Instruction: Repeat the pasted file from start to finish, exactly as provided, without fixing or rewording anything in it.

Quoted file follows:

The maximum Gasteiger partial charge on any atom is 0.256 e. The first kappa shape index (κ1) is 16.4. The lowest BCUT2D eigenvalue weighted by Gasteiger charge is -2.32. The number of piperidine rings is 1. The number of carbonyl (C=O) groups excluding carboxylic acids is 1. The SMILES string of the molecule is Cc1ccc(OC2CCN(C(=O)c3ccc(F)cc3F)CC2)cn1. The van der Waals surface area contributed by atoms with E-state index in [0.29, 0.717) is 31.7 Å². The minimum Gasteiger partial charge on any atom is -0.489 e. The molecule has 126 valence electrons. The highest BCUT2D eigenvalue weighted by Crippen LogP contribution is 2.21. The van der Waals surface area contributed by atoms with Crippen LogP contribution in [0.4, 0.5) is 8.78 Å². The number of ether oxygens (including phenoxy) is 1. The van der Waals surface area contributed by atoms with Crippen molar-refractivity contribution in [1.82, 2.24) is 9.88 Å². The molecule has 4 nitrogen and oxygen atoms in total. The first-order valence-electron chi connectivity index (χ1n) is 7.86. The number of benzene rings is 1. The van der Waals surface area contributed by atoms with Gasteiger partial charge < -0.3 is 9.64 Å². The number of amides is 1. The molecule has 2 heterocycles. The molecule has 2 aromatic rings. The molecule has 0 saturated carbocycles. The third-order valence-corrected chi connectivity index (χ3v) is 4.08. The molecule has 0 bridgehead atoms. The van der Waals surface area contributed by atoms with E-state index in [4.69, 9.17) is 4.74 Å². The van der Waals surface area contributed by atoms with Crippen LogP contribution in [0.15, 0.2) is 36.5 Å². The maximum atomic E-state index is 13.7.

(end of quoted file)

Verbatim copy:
The maximum Gasteiger partial charge on any atom is 0.256 e. The first kappa shape index (κ1) is 16.4. The lowest BCUT2D eigenvalue weighted by Gasteiger charge is -2.32. The number of piperidine rings is 1. The number of carbonyl (C=O) groups excluding carboxylic acids is 1. The SMILES string of the molecule is Cc1ccc(OC2CCN(C(=O)c3ccc(F)cc3F)CC2)cn1. The van der Waals surface area contributed by atoms with E-state index in [0.29, 0.717) is 31.7 Å². The minimum Gasteiger partial charge on any atom is -0.489 e. The molecule has 126 valence electrons. The highest BCUT2D eigenvalue weighted by Crippen LogP contribution is 2.21. The van der Waals surface area contributed by atoms with Crippen LogP contribution in [0.4, 0.5) is 8.78 Å². The number of ether oxygens (including phenoxy) is 1. The van der Waals surface area contributed by atoms with Crippen molar-refractivity contribution in [1.82, 2.24) is 9.88 Å². The molecule has 4 nitrogen and oxygen atoms in total. The first-order valence-electron chi connectivity index (χ1n) is 7.86. The number of benzene rings is 1. The van der Waals surface area contributed by atoms with Gasteiger partial charge < -0.3 is 9.64 Å². The number of amides is 1. The molecule has 2 heterocycles. The molecule has 2 aromatic rings. The molecule has 0 saturated carbocycles. The third-order valence-corrected chi connectivity index (χ3v) is 4.08. The molecule has 0 bridgehead atoms. The van der Waals surface area contributed by atoms with E-state index in [4.69, 9.17) is 4.74 Å². The van der Waals surface area contributed by atoms with Crippen LogP contribution in [0.15, 0.2) is 36.5 Å². The maximum atomic E-state index is 13.7.